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How To Write Neuro-Inclusive Job Descriptions (Part 1)

Attract  Top Diverse Talent To Your Open Roles


  • In the race to find the best candidate for the job, one of the most overlooked ways employers can attract diverse and quality talent is through a well-written job description


  • Hiring neurodivergent talent is a central part of an inclusive hiring strategy.


  • Precise, inclusive language and transparency of expectations and work environments/accommodations are pivotal in attracting top, diverse talent


  • Allow the flexibility of a human-centered hiring approach instead of relying on automated software to filter out candidates to ensure you're not missing key marginalized groups


  • As a by-product of universal design, by choosing to be inclusive of all talent, neurodivergent or otherwise, you will be creating a better experience for all candidates, allowing you to filter and attract the best possible talent for your roles.

In the race to find the best candidate for the job, one of the most overlooked ways employers can attract quality talent is through a well written job description. Even when there’s a desperate need on the team for a new hire to come in and fill a gap, we all know that writing job descriptions that job seekers understand, let alone, want to apply to is hard. Yet, it’s something that’s getting increasingly important in a tightening job market with a worker shortage. The pressure is on for companies to secure highly sought-after talent, felt in both the public and private sector.

If you recruit talent, you know, “diverse teams are more innovative, arrive at less biased decisions, and problem-solve more efficiently than teams who aren’t diverse” (Pittaway, 2022).– A new wave that’s taking shape is the ‘Neurodiversity’ movement, which is rising on the priority list for HR leaders - this encompasses the cognitive diversity of humanity.

Neurodiversity does not discriminate, it is equally prevalent among every diversity group: Black populations, the LGBTQ community, People of Color, Gender, and different socio-economic backgrounds.

Forward-thinking companies are all coming to the same conclusion… “The Future of work is indeed neurodiverse” - accounting for the differences in how all our brains work, and the need to provide accommodations that will allow employees to bring their most productive and authentic selves to work. Hiring neurodivergent talent is a central part to an inclusive hiring strategy.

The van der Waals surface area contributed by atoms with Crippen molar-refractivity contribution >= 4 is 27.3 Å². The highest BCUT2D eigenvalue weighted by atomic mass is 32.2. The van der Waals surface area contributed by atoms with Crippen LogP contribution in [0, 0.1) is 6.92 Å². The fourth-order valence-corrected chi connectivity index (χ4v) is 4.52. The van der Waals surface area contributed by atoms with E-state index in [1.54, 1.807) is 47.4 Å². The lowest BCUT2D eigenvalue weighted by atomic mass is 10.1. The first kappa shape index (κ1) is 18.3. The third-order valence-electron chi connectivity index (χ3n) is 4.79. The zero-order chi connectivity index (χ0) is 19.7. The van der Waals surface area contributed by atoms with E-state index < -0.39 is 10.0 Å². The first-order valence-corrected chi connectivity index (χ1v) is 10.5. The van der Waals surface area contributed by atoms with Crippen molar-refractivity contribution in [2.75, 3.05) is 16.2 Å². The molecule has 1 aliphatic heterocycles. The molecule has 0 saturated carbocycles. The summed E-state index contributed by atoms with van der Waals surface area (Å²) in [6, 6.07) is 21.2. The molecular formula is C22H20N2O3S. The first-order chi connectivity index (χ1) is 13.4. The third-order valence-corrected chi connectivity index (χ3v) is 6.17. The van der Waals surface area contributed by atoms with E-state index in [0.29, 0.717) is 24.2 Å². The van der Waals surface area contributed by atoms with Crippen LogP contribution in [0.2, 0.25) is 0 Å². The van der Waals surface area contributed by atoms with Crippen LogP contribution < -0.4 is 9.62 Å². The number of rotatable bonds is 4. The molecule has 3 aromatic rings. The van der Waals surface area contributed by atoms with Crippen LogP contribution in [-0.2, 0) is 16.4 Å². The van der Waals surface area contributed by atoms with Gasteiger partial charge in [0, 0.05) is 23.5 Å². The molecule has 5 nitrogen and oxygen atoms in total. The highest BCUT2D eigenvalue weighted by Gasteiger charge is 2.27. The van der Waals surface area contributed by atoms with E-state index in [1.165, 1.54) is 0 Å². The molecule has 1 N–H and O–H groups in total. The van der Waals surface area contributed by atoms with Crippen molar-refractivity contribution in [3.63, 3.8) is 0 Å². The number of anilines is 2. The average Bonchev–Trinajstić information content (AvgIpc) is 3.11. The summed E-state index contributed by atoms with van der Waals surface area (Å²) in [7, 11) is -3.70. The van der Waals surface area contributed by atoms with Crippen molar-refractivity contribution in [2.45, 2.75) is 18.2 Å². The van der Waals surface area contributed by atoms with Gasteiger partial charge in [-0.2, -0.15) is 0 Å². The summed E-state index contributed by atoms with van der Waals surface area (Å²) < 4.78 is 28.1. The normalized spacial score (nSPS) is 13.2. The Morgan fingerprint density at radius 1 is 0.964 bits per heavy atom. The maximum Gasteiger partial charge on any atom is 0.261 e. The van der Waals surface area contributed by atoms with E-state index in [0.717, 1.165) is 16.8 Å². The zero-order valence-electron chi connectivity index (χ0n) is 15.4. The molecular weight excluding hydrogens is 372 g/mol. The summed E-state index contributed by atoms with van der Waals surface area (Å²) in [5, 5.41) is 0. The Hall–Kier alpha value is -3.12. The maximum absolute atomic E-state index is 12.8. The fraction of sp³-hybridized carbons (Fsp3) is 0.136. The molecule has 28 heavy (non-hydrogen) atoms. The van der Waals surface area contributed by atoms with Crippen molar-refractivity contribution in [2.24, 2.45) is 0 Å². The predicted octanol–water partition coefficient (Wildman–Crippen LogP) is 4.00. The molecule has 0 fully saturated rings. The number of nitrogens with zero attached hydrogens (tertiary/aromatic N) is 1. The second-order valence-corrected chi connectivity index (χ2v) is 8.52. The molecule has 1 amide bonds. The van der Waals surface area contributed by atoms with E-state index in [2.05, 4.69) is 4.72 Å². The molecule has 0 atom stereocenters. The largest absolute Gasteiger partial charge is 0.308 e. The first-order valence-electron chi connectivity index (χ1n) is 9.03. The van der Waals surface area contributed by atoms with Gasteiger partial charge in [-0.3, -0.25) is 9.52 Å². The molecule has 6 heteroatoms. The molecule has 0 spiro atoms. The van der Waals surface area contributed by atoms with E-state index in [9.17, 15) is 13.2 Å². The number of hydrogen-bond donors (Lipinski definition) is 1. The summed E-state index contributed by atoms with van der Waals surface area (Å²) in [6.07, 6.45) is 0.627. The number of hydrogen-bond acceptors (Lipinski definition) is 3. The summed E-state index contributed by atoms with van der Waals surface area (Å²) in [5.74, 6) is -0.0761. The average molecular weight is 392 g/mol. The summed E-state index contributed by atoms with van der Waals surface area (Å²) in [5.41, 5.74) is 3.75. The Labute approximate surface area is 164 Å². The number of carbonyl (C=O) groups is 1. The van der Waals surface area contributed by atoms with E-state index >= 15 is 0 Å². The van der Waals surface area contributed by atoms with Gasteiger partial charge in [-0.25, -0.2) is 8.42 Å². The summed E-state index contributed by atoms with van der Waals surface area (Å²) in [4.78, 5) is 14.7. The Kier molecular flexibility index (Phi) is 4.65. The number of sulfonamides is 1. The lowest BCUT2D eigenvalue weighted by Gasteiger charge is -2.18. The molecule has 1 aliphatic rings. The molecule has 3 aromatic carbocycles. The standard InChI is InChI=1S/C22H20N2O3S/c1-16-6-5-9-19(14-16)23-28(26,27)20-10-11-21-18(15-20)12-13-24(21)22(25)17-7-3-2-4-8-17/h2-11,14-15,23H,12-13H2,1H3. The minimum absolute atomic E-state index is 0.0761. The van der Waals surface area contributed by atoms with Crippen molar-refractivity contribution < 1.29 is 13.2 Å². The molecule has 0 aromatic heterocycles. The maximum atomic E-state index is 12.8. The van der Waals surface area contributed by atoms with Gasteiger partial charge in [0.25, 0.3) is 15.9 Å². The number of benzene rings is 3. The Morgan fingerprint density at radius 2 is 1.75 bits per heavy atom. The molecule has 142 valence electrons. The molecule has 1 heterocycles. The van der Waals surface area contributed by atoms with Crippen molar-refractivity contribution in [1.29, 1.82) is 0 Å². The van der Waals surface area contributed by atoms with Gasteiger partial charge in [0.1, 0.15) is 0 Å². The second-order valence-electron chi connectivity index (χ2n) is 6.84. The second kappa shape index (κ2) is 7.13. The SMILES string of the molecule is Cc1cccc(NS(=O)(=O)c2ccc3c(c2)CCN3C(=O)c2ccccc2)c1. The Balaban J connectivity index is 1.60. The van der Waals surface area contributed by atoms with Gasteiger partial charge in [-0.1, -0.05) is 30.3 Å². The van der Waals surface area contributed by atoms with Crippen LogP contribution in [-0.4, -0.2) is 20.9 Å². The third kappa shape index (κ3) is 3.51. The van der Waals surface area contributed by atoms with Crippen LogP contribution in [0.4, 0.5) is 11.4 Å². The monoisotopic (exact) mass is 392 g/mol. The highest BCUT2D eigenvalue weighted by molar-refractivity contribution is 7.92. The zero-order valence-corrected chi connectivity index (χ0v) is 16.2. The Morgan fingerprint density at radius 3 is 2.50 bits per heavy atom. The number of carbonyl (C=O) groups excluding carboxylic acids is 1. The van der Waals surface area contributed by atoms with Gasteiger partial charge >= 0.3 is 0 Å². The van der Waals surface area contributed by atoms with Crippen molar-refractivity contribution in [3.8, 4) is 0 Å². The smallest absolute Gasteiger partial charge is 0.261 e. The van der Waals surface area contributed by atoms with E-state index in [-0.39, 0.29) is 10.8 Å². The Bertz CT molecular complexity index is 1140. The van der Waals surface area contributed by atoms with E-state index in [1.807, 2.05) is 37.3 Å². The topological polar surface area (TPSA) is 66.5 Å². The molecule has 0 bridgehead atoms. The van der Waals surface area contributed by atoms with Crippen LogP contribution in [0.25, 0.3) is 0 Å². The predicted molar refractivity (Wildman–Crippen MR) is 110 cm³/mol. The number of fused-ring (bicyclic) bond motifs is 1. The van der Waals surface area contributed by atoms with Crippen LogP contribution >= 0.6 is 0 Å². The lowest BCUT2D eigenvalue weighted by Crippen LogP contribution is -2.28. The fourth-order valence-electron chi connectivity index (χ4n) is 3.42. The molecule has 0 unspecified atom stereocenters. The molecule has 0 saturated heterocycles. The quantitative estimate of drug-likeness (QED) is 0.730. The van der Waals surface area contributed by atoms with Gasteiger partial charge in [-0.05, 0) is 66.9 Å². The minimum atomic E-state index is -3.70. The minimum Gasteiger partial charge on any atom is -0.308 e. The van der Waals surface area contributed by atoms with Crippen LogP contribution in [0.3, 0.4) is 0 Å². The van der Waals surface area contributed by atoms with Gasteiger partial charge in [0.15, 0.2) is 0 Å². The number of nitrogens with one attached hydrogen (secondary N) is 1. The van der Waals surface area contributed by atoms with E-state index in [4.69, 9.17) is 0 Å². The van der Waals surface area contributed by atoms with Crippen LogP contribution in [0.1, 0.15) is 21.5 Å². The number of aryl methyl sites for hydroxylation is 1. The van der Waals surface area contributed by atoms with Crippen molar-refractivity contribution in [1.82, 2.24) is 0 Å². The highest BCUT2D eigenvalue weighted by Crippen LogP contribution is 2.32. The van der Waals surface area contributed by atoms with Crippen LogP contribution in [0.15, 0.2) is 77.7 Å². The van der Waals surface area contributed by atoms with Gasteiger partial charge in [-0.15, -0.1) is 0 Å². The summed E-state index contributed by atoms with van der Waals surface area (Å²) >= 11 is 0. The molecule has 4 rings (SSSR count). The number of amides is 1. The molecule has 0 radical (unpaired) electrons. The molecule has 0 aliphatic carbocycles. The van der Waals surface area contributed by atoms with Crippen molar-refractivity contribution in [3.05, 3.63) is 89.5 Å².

Graphic on how "Attracting and harnessing neurodiverse talent provides advantages for every workplace." As seen on Mentra's employer page.

However, one system that has been failing candidates repeatedly is: the job description. It remains a chaotic, unstructured mystery that keeps brilliant job seekers from understanding the true meaning of the job: “What will the day-to-day look like? What type of team environment will I be in? What type of management style will I report to? Which of my skills will be most utilized in this job? How will this company accommodate my unique needs? What types of support will I have in place? What opportunities will I have to get more involved in my areas of passion?” - These are all questions that flow through the heads of candidates as they stare at a block of text labeled with “Responsibilities” and “Qualifications”.


That’s because job postings are not inclusive of neurodiverse needs and in most cases, turn off or exclude neurodivergent talent, some of the world’s most diverse thinkers, from even applying. 

In this article, we outline how to write neuro-inclusive job descriptions to help you attract good quality, diverse talent.

Write Clear, Skill-Based Job Descriptions


Firstly, it’s time to shorten job descriptions. If your job descriptions take several minutes to read and are multiple, scrolling pages long, now is the time to revisit what you are presenting to prospective candidates and why. While you might think it’s still necessary to copy and paste multiple pages of content from your website onto your job descriptions, remember, modern job seekers are technically savvy and are comfortable clicking on links to read more or doing their own research on your organization. Keep job descriptions and postings relevant and strategic and above all else, short.

Image of a person writing on a notepad.